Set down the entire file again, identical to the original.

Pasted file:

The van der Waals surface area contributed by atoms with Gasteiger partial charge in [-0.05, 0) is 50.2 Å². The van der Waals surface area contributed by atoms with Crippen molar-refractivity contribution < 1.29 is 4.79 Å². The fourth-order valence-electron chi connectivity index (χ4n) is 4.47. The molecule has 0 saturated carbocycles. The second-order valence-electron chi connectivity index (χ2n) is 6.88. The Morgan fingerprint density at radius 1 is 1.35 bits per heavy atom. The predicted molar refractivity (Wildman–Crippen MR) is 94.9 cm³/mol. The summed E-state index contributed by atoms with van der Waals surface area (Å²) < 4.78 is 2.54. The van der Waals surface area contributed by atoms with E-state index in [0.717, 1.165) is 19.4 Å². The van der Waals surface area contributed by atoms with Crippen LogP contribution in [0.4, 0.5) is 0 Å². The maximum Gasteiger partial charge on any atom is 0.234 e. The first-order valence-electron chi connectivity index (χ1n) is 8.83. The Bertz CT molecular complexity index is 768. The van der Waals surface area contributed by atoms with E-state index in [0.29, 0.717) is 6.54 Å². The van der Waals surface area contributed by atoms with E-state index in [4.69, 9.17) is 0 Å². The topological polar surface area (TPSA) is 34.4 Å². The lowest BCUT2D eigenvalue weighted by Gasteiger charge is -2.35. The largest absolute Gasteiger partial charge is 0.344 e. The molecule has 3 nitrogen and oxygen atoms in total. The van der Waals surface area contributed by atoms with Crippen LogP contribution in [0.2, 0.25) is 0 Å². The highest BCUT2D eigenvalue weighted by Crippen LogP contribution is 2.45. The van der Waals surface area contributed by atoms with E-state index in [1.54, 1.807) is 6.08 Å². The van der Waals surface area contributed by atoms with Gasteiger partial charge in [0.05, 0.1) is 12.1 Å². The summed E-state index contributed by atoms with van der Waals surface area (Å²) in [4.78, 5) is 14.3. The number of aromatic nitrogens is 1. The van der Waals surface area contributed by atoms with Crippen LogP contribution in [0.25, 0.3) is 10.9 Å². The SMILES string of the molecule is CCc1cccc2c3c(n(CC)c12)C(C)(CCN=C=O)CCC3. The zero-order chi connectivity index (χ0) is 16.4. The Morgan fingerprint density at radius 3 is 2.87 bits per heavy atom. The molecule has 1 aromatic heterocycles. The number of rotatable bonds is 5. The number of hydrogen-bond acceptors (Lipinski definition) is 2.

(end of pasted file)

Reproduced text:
The van der Waals surface area contributed by atoms with Gasteiger partial charge in [-0.05, 0) is 50.2 Å². The van der Waals surface area contributed by atoms with Crippen molar-refractivity contribution < 1.29 is 4.79 Å². The fourth-order valence-electron chi connectivity index (χ4n) is 4.47. The molecule has 0 saturated carbocycles. The second-order valence-electron chi connectivity index (χ2n) is 6.88. The Morgan fingerprint density at radius 1 is 1.35 bits per heavy atom. The predicted molar refractivity (Wildman–Crippen MR) is 94.9 cm³/mol. The summed E-state index contributed by atoms with van der Waals surface area (Å²) < 4.78 is 2.54. The van der Waals surface area contributed by atoms with E-state index in [0.717, 1.165) is 19.4 Å². The van der Waals surface area contributed by atoms with Crippen LogP contribution in [0.4, 0.5) is 0 Å². The maximum Gasteiger partial charge on any atom is 0.234 e. The first-order valence-electron chi connectivity index (χ1n) is 8.83. The Bertz CT molecular complexity index is 768. The van der Waals surface area contributed by atoms with E-state index in [0.29, 0.717) is 6.54 Å². The van der Waals surface area contributed by atoms with E-state index in [4.69, 9.17) is 0 Å². The topological polar surface area (TPSA) is 34.4 Å². The lowest BCUT2D eigenvalue weighted by Gasteiger charge is -2.35. The largest absolute Gasteiger partial charge is 0.344 e. The molecule has 3 nitrogen and oxygen atoms in total. The van der Waals surface area contributed by atoms with Crippen LogP contribution in [0.2, 0.25) is 0 Å². The highest BCUT2D eigenvalue weighted by Crippen LogP contribution is 2.45. The van der Waals surface area contributed by atoms with E-state index in [1.54, 1.807) is 6.08 Å². The van der Waals surface area contributed by atoms with Gasteiger partial charge in [0.05, 0.1) is 12.1 Å². The summed E-state index contributed by atoms with van der Waals surface area (Å²) in [4.78, 5) is 14.3. The number of aromatic nitrogens is 1. The van der Waals surface area contributed by atoms with Crippen LogP contribution in [0.25, 0.3) is 10.9 Å². The SMILES string of the molecule is CCc1cccc2c3c(n(CC)c12)C(C)(CCN=C=O)CCC3. The zero-order chi connectivity index (χ0) is 16.4. The Morgan fingerprint density at radius 3 is 2.87 bits per heavy atom. The molecule has 1 aromatic heterocycles. The number of rotatable bonds is 5. The number of hydrogen-bond acceptors (Lipinski definition) is 2.